There is an episode of Sex and the City in which Miranda overfeeds her cat out of a fear that she’ll die alone in her apartment, won’t be found for a week, and her cat will get hungry and eat off half her face. I’d be lying if I said I hadn’t had a similar train of thought.
I am a single woman living alone, with cats. I have the occasional vision of slipping in the shower and wondering how long until someone finds me. Who would have to find and retrieve my naked body? Would they notice the yoda-shaped mole on my upper back? What if it happened while I was taking a bath and watching one of the bad television shows I enjoy? I would be known forever as the woman who indulged in Disney Princess bubble baths and reruns of Coupling simultaneously. What if I cut off my finger while cooking? I’d have to drive myself to the hospital with blood squirting all over. Maybe I’ll finally slip off my poorly constructed ladder-chair while shooting food photos. I’d be found nose down in a big bowl of mashed potatoes wearing only my caped Superman socks and my oversized, bright pink Mayberry tshirt. I am the only person with keys to my apartment. I don’t talk to my family or friends every day. It’s not likely that someone would just happen to walk into my home at any given time. People! These are the real life fears of an almost-thirty-year-old crazy cat lady!
Thankfully, one of my closest friends moved into my apartment complex. When he doesn’t have his daughters with him he is a lonely single person, too, and he makes me spend time with him. I also sometimes walk his dog in the morning, so hopefully he’d notice that his dog hadn’t been exercised and would come knock down my door to check on me. Or maybe he’s creeper enough (as I am) to notice that my apartment light has not been on for a while, or notice the absence of delicious smells in the hallways, and come to my rescue. This one time, my across-the-way neighbors had notices piling up on their doorstep and I started worrying that they were dead in their apartment and nobody knew because all their family lives in a different state. Their cars were even still in their spots. I went as far as taking a photo of their college parking stickers on their cars so that I could call their school to make sure they weren’t missing. I was talked down from the ledge of total creeper status and they returned a day or two later. If something had happened, it’s a good thing for them that they had me as a neighbor! They have since moved out, but I’m sure it has nothing to do with my conduct.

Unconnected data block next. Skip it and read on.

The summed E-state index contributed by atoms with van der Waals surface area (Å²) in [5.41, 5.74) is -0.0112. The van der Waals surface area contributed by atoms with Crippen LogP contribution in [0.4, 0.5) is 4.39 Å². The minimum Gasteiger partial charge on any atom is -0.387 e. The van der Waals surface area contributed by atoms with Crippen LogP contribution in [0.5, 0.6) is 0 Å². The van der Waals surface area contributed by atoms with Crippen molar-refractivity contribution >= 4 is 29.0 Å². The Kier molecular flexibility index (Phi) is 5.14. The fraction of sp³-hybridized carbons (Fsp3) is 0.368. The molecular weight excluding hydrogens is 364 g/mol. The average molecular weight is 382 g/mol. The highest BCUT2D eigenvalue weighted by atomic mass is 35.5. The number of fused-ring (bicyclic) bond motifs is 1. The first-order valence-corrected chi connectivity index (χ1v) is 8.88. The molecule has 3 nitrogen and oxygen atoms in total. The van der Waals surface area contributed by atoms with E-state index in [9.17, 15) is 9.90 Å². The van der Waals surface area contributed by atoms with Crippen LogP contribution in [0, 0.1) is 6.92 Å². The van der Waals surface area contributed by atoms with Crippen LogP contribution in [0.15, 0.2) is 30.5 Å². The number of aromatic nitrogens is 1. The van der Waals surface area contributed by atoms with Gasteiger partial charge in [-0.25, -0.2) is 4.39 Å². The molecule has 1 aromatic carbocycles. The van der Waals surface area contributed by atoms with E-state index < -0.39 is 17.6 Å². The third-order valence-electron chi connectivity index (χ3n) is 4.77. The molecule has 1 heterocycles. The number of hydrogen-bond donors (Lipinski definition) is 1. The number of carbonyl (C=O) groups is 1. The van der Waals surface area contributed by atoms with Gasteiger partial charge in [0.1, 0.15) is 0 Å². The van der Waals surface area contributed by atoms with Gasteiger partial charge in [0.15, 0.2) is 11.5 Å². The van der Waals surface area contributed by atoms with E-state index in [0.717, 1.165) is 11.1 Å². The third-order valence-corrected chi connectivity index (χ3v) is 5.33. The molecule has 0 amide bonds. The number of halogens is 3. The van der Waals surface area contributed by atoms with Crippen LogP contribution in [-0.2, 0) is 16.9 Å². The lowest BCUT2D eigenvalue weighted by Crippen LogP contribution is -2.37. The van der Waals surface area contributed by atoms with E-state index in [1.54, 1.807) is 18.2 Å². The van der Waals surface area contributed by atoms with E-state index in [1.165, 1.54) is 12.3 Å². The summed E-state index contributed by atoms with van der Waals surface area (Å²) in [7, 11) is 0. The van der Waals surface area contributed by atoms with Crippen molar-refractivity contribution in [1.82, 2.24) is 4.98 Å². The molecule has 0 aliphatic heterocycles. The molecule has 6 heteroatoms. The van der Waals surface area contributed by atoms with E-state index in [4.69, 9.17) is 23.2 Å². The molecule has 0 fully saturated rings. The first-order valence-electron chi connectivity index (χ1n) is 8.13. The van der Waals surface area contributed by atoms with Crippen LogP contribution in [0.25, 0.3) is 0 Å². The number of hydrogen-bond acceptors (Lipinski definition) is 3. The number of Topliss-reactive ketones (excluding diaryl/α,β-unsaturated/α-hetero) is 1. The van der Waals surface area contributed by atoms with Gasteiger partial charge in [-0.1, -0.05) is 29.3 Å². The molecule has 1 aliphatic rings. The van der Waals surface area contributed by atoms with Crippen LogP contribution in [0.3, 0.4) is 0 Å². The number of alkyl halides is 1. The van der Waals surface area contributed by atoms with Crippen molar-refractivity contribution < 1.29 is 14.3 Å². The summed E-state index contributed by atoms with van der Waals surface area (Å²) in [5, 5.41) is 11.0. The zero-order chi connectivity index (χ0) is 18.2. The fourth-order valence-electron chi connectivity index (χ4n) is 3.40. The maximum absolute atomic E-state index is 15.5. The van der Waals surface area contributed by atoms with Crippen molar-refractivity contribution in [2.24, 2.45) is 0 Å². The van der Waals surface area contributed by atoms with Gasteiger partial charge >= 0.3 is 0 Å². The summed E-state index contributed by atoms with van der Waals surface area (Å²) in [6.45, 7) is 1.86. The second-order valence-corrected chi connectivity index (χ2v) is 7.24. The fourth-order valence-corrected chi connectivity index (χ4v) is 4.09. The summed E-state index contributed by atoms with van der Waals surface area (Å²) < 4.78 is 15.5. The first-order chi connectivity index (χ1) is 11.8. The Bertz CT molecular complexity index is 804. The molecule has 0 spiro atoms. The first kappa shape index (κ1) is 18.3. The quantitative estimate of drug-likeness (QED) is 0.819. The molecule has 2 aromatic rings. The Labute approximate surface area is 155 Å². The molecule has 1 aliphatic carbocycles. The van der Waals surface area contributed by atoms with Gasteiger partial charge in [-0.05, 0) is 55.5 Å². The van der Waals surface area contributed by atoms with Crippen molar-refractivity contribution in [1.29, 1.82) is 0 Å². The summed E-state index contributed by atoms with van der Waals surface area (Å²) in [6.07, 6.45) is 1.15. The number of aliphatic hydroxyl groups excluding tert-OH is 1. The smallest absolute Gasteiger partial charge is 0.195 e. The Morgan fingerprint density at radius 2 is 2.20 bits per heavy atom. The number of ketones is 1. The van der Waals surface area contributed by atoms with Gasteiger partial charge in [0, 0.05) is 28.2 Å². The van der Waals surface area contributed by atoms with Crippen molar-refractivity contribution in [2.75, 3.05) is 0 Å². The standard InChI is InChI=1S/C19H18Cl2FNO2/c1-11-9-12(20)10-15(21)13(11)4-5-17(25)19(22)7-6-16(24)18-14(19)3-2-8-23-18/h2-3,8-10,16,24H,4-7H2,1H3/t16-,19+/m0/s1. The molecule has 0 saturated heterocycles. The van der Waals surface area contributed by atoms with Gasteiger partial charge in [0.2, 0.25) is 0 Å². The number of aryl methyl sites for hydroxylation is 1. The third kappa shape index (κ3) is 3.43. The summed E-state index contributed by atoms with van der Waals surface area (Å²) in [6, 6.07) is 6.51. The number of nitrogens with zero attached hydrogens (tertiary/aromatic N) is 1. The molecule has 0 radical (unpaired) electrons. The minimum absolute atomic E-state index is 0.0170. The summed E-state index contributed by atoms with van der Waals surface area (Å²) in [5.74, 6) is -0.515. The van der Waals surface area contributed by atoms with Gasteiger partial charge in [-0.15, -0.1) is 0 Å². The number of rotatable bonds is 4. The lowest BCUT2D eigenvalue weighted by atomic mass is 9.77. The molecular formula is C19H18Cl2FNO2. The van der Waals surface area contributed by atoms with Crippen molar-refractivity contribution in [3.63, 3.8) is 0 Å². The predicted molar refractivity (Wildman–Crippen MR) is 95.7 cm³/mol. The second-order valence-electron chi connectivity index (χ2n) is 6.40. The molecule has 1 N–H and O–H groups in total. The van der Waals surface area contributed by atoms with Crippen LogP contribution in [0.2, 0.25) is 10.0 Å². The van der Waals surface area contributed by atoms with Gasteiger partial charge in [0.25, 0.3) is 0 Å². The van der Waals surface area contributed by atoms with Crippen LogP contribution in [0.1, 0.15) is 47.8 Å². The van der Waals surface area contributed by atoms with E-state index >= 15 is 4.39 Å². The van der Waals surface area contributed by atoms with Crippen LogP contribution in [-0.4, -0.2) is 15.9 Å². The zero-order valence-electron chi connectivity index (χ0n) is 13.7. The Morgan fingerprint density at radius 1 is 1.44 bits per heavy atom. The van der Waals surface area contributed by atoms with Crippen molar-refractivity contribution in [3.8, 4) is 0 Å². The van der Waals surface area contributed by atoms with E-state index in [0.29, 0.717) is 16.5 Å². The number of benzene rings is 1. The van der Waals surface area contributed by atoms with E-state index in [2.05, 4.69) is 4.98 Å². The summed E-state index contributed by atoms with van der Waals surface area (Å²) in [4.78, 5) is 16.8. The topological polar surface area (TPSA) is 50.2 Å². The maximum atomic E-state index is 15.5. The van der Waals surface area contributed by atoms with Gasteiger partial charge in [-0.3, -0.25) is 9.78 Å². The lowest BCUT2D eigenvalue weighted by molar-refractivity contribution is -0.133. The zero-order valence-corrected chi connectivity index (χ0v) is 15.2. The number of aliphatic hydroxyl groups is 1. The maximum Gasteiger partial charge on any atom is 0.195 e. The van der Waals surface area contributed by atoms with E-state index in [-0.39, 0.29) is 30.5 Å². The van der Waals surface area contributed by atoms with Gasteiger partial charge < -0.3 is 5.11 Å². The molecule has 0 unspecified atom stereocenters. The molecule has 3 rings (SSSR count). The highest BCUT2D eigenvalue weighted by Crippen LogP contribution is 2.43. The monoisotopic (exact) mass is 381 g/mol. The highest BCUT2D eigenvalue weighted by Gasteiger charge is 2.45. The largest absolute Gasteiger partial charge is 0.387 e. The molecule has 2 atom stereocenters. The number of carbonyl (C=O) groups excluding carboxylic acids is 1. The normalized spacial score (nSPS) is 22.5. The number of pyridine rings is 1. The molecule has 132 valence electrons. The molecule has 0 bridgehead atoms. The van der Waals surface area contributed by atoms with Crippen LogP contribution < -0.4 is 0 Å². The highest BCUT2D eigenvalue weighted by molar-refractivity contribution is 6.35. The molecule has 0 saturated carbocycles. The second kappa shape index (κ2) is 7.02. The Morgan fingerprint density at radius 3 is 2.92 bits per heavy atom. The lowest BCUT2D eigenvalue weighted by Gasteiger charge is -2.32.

So, David, in an attempt to keep you on my side and making sure I haven’t been eaten by cats, this one’s for you. I saw your excitement when that chain coffee place came back with their seasonal Pumpkin Spice Latte, and the sadness when you heard they only had a limited supply this year. I got to working and I made my own “pumpkin spice” blend and figured out how to turn that into your beloved pumpkin spice latte. And of course, for the chocolate lovers like me, I’ve added some to hot cocoa. Sorry, friend neighbor dude, it isn’t all about you. I’ll bring you some samples soon!
I wasn’t sure about posting this story, and I also didn’t have a different story I liked well enough to post with this pumpkin spice cocoa. Because of my internal debate I felt I need to add a disclaimer:
I realize this is a strange story to write on a food blog. Especially on the heels of a great tragedy. One that affected me enough to stop this Twelve Days of Cocoa series for two days. For me, and for many, getting back to a sense of normalcy is necessary. I have been changed by death. I’ve suffered a great loss and I am well versed in the affects of death and grief. I know the cycles. I know the pain. I can’t even begin to imagine the horrors of losing a child, and losing a child in such a terrible way. What I do know, and share, with those families in Connecticut, is pain. Anger. Confusion. Guilt. Soon, they will have to face the grim reality of their new normal. It will feel impossible for a time. Please, if you know anybody connected to this tragedy, or wrecked by a tragedy of their own, reach out to them. Let them know you love them and are available to them. For those like me who feel emotionally wrought, we need to pick ourselves up, adjust back to normal, or our new normal, and become a pillar of strength for those in need. Here at Daisy At Home I’ll be getting back to normal. Back to my Twelve Days of Cocoa, and back to my quirky writing style.